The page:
October 28, 2014

Gone Girl (2014)

Ben Affleck, Rosamund Pike, Neil Patrick Harris, Tyler Perry



Even if you're a person who doesn't mind spoilers, trust me - this is one movie you do not want to know the ending to. I know this because I actually read the book. So watching this movie lost quite a big portion of its appeal, seeing as it's a mystery and all.

The book is split into three parts: Part I is so intense you can't put it down; Part II is when the story really unfolds; Part III was disappointing. As in, it sunk the book from being excellent to mediocre. A story is only as strong as its ending, as we all learning from watching Unknown.

The movie spends the majority of its time on Part I, which is smart because it's really the most compelling part of the story and what hooks you into the story. Part II, while interesting, has been condensed into the highlights through a tidy little summary. But where the movie really shines is through its portrayal of Part III. It keeps the same ending, but somehow makes it less... lame. The pacing of this movie is just very well done by focusing its time on the best parts of the book and keeping the disappointing portions mercifully short.

It's difficult to say much more about the movie without giving away key plot points, but I will say it does an excellent job with casting. Ben Affleck draws on his qualities of being attractive but approachable while simultaneously keeping enough smarmy to make you wonder if he is, in fact, a murderer. Neil Patrick Harris, despite looking nothing like I imagined the character would while reading the book, manages to be a complete scene stealer and lends an additional layer of creepiness to the movie. And Tyler Perry doesn't dress up as a woman, so that's a bonus.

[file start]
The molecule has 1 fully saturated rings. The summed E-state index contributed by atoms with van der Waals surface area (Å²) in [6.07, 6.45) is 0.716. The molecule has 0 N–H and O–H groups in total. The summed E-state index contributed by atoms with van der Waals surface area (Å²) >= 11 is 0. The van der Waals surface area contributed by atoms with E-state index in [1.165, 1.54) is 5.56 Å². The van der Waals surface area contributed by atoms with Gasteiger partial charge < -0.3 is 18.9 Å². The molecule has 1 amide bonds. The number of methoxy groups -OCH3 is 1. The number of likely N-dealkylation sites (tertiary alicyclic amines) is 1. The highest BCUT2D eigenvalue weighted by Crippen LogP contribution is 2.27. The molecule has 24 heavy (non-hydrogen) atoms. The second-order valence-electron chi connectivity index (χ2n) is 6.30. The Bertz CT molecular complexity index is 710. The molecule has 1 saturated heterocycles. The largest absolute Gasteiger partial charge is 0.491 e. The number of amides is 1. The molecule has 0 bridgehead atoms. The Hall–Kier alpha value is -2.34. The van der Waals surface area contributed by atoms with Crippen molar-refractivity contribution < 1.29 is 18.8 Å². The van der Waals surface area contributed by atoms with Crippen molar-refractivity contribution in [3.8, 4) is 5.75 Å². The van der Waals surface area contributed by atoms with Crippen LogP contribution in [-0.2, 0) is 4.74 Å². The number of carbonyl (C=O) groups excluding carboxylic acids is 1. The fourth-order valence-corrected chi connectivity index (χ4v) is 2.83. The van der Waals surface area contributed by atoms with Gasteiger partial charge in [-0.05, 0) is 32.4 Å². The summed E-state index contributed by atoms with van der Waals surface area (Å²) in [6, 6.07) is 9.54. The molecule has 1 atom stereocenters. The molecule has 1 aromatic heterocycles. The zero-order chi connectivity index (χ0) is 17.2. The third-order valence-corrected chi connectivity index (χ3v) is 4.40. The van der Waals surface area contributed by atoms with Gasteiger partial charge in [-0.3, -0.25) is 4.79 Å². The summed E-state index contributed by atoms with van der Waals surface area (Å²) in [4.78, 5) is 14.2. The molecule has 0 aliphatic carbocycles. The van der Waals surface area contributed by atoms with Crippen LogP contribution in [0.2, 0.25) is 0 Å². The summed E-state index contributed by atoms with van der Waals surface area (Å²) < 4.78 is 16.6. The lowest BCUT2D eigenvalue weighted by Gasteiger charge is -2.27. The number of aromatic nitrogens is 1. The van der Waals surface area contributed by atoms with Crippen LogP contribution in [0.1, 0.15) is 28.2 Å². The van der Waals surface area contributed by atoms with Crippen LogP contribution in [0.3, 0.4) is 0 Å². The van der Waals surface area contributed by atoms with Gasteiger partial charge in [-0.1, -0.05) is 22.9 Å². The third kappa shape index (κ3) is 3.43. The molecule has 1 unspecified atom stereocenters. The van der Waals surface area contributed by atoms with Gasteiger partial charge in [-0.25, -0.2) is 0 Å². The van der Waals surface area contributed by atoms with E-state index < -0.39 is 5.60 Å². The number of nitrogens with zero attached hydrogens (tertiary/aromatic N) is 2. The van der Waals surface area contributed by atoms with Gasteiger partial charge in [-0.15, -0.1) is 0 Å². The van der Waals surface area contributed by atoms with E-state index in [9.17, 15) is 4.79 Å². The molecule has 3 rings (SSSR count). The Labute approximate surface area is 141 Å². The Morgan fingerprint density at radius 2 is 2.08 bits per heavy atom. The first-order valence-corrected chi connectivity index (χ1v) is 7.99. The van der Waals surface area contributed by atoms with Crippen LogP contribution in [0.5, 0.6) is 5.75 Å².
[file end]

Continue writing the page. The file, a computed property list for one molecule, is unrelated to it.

I also like Rosamund Pike. Likely because she played Jane in my beloved Pride and Prejudice, but whatever. I like her look. And considering the pleasant but simple characters she plays in Pride and Prejudice, An Education, and Barney's Version, her transformation into a a complex lead here is both well executed and long overdue. Do I think someone else could have done a better job? Possibly. But Pike brings an understated quiet and dignity to the role that is good in its own right.

Final word: Not only an improvement on the book, but a better movie if you've never read the book in the first place.

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